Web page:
County, fairgrounds personnel formulate event center policies
Carbon County's newly constructed events center at the fairgrounds is expected to open by the end of May.
The facility is the first of its kind in Carbon County. As a result, commissioners and fairgrounds staff are in the process of formulating policies which address the planned uses for the events center.
Rhonda Peterson, who directs the activities at the fairgrounds, approached the commission last week to review some of the new policies which are specific to the events center.
Peterson said one area to be addressed was the county's liquor license policies for the center.
Under current policies, groups using county facilities are not generally allowed to serve alcohol.
Commissioner Steven Burge said one reason for the no alcohol policy is to not compete with local businesses.
But for the first time, the county now has a facility unlike any business in the area and groups may request alcohol at their events.
"Little local groups are one thing. But if you have big conventions, and they want to go through the process to have a social hour, I think that should be allowed," said Commissioner Bill Krompel.
Peterson explained the county's insurance underwriters would like to see a policy that requires groups serving alcohol to purchase liquor liability coverage under the county's tenant users liability insurance program.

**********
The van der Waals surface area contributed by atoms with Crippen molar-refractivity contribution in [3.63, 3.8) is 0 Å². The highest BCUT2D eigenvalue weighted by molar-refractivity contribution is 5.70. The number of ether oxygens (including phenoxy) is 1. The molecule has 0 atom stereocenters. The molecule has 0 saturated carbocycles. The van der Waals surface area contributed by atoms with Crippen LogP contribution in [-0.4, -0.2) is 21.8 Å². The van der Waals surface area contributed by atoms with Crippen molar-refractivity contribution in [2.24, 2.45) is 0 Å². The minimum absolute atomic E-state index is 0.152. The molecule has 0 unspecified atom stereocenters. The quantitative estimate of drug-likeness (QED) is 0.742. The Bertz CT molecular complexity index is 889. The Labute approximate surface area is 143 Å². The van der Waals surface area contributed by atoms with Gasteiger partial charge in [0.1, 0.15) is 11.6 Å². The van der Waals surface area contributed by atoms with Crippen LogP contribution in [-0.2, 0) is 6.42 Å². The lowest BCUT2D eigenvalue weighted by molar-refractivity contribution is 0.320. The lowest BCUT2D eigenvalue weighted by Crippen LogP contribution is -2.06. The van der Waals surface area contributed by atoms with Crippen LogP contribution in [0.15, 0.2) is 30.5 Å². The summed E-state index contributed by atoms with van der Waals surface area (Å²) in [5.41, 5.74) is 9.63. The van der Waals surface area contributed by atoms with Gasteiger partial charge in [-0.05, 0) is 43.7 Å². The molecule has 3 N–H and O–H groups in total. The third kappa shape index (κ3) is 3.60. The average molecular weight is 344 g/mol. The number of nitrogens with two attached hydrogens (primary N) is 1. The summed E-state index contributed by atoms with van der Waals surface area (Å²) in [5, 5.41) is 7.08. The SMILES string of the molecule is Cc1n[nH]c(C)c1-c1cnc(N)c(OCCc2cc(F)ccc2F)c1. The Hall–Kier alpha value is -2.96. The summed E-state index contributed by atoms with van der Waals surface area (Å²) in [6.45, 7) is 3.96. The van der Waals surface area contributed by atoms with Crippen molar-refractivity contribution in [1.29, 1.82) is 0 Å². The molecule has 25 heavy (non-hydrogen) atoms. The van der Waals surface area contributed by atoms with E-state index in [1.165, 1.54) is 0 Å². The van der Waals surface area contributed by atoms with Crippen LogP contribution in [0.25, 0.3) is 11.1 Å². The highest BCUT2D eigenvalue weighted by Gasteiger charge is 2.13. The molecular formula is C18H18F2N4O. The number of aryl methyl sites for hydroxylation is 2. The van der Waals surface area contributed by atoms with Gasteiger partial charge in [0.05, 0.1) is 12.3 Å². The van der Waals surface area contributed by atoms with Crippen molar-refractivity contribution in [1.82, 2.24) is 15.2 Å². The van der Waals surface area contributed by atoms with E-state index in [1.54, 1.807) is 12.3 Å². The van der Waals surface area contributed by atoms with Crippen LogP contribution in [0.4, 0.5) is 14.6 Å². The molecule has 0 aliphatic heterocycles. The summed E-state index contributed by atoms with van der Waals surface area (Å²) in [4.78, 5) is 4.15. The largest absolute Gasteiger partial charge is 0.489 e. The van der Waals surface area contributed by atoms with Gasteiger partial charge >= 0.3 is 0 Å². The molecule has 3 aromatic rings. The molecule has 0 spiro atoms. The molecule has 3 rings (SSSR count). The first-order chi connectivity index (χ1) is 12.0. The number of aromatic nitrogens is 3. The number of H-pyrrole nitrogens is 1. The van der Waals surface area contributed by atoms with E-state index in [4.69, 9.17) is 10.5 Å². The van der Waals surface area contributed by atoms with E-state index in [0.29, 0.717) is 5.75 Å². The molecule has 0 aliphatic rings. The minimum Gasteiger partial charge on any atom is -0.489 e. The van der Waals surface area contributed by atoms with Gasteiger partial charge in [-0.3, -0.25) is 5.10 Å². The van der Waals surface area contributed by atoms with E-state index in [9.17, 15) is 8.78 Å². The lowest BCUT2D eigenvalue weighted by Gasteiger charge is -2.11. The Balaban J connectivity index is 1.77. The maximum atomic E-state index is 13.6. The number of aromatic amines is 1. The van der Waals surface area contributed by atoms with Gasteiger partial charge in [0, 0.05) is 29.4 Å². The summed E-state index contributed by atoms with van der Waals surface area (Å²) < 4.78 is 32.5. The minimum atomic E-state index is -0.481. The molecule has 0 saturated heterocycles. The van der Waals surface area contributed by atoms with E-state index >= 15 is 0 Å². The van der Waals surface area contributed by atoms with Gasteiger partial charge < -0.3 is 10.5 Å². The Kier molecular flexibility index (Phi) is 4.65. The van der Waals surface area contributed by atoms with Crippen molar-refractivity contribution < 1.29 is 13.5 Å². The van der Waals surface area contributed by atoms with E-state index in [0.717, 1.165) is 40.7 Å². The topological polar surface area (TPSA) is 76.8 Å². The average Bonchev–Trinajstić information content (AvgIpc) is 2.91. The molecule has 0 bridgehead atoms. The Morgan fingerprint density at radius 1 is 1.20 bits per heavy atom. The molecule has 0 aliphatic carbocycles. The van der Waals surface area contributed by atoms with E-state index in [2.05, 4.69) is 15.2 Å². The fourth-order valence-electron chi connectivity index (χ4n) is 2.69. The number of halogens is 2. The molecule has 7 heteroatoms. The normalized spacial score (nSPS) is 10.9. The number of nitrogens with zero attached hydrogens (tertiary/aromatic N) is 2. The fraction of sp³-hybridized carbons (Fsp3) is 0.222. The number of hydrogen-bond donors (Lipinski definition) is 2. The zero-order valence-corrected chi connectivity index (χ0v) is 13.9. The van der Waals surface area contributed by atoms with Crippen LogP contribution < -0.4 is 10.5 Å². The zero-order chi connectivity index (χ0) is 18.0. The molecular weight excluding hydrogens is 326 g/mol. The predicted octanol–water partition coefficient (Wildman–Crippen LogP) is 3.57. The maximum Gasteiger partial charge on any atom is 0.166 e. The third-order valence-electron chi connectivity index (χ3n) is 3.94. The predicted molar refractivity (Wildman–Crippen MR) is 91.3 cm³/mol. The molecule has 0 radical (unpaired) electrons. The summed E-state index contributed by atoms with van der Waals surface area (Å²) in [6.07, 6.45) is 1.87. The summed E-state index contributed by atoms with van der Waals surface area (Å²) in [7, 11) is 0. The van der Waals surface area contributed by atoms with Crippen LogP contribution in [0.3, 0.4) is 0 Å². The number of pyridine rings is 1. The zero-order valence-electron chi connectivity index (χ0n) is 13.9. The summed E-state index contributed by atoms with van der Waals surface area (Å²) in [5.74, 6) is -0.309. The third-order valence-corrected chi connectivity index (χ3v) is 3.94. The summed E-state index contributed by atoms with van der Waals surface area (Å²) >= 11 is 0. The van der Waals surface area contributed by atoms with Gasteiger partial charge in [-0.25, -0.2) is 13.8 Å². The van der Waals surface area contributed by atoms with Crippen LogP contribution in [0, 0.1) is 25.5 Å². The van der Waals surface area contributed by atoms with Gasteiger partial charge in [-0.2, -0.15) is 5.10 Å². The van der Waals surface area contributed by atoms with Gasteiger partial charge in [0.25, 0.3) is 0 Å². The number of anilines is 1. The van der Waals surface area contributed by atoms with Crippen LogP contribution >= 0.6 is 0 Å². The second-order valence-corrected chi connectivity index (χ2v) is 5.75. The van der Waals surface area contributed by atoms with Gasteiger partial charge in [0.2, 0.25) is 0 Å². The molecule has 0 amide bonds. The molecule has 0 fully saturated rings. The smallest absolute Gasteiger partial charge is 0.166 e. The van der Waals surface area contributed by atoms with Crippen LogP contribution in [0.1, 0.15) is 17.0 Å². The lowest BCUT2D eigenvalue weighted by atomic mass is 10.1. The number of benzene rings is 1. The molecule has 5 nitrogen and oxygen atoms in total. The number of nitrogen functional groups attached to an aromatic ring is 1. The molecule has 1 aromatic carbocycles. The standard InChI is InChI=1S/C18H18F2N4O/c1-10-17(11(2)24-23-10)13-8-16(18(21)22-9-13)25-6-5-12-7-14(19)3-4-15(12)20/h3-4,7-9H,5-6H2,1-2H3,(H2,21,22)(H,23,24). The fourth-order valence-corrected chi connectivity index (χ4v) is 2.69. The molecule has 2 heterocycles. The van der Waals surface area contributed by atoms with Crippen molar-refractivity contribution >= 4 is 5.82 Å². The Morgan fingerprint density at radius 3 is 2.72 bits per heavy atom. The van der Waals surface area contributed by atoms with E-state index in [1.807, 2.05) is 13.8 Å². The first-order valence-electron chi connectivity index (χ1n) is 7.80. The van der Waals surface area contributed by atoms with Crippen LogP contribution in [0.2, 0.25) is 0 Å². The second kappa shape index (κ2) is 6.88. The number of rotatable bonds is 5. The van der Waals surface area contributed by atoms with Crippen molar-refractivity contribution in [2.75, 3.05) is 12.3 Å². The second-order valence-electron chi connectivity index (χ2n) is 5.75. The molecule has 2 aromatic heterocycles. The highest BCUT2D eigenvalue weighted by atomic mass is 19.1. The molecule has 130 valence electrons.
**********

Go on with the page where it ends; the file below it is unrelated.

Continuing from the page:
Rates for the liquor liability vary based on the size of the group, how long the event lasts and the type of event.
Peterson continued that a no-alcohol policy in the events center could be a deterrent for some groups who would otherwise host an event at the fairgrounds.
"If we have a convention that wants to come in and they want to have a happy hour and we don't allow it, then that excludes that group," she explained.
Peterson added that the no-alcohol policy at College of Eastern Utah has been a problem for the Utah Tourism Council, which will be hosting its annual conference at the college later this year.
"You're not going to get a lot of folks to have their conventions here if you don't allow alcohol," said Commissioner Michael Milovich.
The commission agreed that larger groups in the events center should be permitted to serve alcohol as long as they had proper coverage.
Peterson also reported to commissioners that she had spoken with attorney Christian Bryner regarding a proposed preferred caterers list for groups intending to use the center.
The attorney handles the majority of the civil legal matters for Carbon County government.
The preferred list would be a list of local caterers who had met certain criteria established by the county, such as providing documentation of food handlers permits, necessary insurance and a business license.
"That way if someone wanted to bring them in, we can say 'Yes, we've pre-approved these people,'" pointed out Bryner. "I think we need to be careful not to exclude somebody else, though."
"If somebody wants to bring in a vendor that is not on this pre-approved list, as long as we allow that vendor to come in and show that he can meet all of our requirements - that he has a food handlers permit and the other permits that are needed - then I don't have any problem with having what Rhonda would call a preferred caterers list," continued the attorney.
Vendors on the list should be required to maintain the necessary requirements, stressed Milovich.
The county commissioner said vendors who fail to do so should be required to complete the entire review process before being placed back on the list.
Peterson indicated that she would have a completed draft of the event center vendor policy for county lawmakers to review at the April 18 commission meeting.